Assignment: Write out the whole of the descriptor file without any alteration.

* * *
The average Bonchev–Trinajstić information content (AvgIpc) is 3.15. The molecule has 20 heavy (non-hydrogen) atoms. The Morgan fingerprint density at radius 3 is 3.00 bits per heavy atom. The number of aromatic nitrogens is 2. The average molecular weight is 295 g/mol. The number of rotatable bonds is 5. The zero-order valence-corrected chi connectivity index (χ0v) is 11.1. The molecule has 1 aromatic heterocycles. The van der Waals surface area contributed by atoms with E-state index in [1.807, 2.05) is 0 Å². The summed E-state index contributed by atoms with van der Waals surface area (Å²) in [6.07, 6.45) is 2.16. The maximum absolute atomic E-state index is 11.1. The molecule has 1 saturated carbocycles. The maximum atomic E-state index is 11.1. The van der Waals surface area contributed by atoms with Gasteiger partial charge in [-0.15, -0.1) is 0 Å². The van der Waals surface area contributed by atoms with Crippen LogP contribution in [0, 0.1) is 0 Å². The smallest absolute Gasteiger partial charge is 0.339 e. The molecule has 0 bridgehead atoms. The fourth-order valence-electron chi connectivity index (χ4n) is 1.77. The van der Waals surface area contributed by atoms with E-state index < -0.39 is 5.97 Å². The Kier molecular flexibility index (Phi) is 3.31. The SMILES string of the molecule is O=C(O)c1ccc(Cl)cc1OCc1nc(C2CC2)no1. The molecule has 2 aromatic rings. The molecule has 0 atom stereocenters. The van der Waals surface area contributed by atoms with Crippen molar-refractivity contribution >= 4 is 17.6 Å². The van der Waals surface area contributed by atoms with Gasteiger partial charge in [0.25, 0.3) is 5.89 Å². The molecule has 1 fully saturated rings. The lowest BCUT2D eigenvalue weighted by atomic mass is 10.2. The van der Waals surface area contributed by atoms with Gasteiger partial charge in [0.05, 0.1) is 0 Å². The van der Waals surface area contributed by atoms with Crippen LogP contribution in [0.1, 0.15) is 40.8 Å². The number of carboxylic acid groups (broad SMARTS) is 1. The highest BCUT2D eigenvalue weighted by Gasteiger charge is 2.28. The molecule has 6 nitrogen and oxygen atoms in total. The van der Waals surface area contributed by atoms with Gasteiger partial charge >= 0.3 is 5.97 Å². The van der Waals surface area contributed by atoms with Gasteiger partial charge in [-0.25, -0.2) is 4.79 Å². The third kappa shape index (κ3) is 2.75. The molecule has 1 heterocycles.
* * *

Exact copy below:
The average Bonchev–Trinajstić information content (AvgIpc) is 3.15. The molecule has 20 heavy (non-hydrogen) atoms. The Morgan fingerprint density at radius 3 is 3.00 bits per heavy atom. The number of aromatic nitrogens is 2. The average molecular weight is 295 g/mol. The number of rotatable bonds is 5. The zero-order valence-corrected chi connectivity index (χ0v) is 11.1. The molecule has 1 aromatic heterocycles. The van der Waals surface area contributed by atoms with E-state index in [1.807, 2.05) is 0 Å². The summed E-state index contributed by atoms with van der Waals surface area (Å²) in [6.07, 6.45) is 2.16. The maximum absolute atomic E-state index is 11.1. The molecule has 1 saturated carbocycles. The maximum atomic E-state index is 11.1. The van der Waals surface area contributed by atoms with Gasteiger partial charge in [-0.15, -0.1) is 0 Å². The van der Waals surface area contributed by atoms with Crippen LogP contribution in [0, 0.1) is 0 Å². The smallest absolute Gasteiger partial charge is 0.339 e. The molecule has 0 bridgehead atoms. The fourth-order valence-electron chi connectivity index (χ4n) is 1.77. The van der Waals surface area contributed by atoms with E-state index < -0.39 is 5.97 Å². The Kier molecular flexibility index (Phi) is 3.31. The SMILES string of the molecule is O=C(O)c1ccc(Cl)cc1OCc1nc(C2CC2)no1. The molecule has 2 aromatic rings. The molecule has 0 atom stereocenters. The van der Waals surface area contributed by atoms with Crippen molar-refractivity contribution >= 4 is 17.6 Å². The van der Waals surface area contributed by atoms with Gasteiger partial charge in [0.25, 0.3) is 5.89 Å². The molecule has 1 fully saturated rings. The lowest BCUT2D eigenvalue weighted by atomic mass is 10.2. The van der Waals surface area contributed by atoms with Gasteiger partial charge in [0.05, 0.1) is 0 Å². The van der Waals surface area contributed by atoms with Crippen LogP contribution in [0.1, 0.15) is 40.8 Å². The number of carboxylic acid groups (broad SMARTS) is 1. The highest BCUT2D eigenvalue weighted by Gasteiger charge is 2.28. The molecule has 6 nitrogen and oxygen atoms in total. The van der Waals surface area contributed by atoms with Gasteiger partial charge >= 0.3 is 5.97 Å². The van der Waals surface area contributed by atoms with Gasteiger partial charge in [-0.25, -0.2) is 4.79 Å². The third kappa shape index (κ3) is 2.75. The molecule has 1 heterocycles.